Songs for the New Depression – Kergan Edwards-Stout (Circumspect Press)

Buy it now.

I don’t have to like the narrator of a novel to be
engaged with it. Empathy certainly helps, but it isn’t necessary. I can think
of many wonderful books narrated by extremely dislikeable characters—one of my
all-time favorites, A Confederacy of Dunces by John Kennedy Toole, being
the obvious front-runner. Gabriel Travers, the protagonist of Songs for the
New Depression
is no Ignatius J. Reilly, but he’s a despicable character
telling a marvelous story.

Gabe, a caustic, suspicious, mistrustful cynic, is dying of
AIDS, cared for by his boyfriend, Jon—who is the only person Gabe is unable to
alienate. He has nothing but scorn for his parents, Lenny and Gloria, his best
girlfriend Clare and the many tricks he has encountered. In every exchange that
calls for compassion or at least civility, Gabe manages to be sour, mean and
utterly unlikeable—which is what makes Songs for the New Depression so
damn fascinating.

The book is structured in a reverse linear fashion, each of
its three sections mirroring a song from Bette Midler’s third album, “Songs for
the New Depression.” It begins with Gabe in 1995 (the song is “Shiver Me
Timbers”), suffering from AIDS and trying to have a marvelous European vacation
with Jon as he tires and eventually gives out. The second part of the book
takes us to 1986 (the song is “Samedi et Vendredi”), Gabe in his
twenties—trying on and discarding faces and friends as he seeks to find his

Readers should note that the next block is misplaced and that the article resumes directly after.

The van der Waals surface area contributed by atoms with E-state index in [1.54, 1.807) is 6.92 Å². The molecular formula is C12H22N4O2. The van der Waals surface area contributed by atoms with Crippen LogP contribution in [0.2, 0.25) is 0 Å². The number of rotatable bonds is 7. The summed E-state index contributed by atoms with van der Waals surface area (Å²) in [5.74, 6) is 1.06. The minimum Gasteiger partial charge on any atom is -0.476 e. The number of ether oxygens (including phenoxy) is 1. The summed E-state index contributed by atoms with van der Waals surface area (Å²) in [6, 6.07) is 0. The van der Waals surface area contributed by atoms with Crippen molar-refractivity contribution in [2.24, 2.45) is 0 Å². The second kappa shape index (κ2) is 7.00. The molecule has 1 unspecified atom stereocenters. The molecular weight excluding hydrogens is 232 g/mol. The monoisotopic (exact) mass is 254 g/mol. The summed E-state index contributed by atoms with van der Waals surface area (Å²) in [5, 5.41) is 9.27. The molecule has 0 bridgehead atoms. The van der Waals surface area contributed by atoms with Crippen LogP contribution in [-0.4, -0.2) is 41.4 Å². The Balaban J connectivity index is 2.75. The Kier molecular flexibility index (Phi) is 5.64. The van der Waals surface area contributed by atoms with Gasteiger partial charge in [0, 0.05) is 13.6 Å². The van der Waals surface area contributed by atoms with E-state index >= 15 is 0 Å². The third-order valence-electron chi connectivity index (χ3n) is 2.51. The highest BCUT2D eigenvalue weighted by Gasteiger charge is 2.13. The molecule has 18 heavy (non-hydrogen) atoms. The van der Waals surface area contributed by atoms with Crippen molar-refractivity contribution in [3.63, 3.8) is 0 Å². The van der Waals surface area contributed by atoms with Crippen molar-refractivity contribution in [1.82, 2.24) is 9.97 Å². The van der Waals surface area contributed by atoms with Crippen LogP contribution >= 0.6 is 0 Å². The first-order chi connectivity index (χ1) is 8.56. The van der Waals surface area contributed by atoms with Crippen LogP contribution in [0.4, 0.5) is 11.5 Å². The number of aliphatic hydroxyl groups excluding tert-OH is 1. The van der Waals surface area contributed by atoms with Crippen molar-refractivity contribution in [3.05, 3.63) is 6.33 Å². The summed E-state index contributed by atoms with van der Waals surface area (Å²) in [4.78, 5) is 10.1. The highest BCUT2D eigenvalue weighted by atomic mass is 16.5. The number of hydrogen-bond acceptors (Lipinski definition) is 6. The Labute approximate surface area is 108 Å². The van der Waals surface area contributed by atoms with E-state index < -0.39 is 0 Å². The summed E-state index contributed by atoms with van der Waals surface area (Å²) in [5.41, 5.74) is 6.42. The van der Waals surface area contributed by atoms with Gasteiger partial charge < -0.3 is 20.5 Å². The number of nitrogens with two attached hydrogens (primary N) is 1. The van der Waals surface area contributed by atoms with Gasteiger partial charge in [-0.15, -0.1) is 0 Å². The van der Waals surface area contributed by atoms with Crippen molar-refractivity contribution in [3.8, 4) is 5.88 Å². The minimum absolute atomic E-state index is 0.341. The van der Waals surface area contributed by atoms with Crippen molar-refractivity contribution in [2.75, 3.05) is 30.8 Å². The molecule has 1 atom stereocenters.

place in the gay scheme of things. The third part takes place in 1976 (the song
is “Let Me Just Follow Behind”), and Gabe is in high school, recovering from an
abusive incident alluded to in the previous sections but explored in depth
here.

This reverse structure is brilliant. Layers of the adult
Gabe are peeled back, but rather than revealing the root cause of his
cynicism—as common sense would dictate the author do—Edwards-Stout instead
reveals that Gabe has always been like this and was, in fact, worse when
he was younger, for no apparent reason. Sometimes he gets close to being human,
but he always ends up saying the bitter thing rather than the right thing.

But the bitter thing is, many times, the telling thing. The
trenchent observation. The unutterable truth that no one else dare speak
because its very blasphemy underlies a fundamental veracity. In this, Gabe is
fearless—refusing to sugarcoat or varnish his words to spare anyone’s feelings.
It is his largest gift and his biggest fault.

Full of wit, wisdom and woe, Songs for the New Depression
is an ugly yet irresistable piece of fiction. Buy it for someone you hate.

Reviewed by Jerry Wheeler

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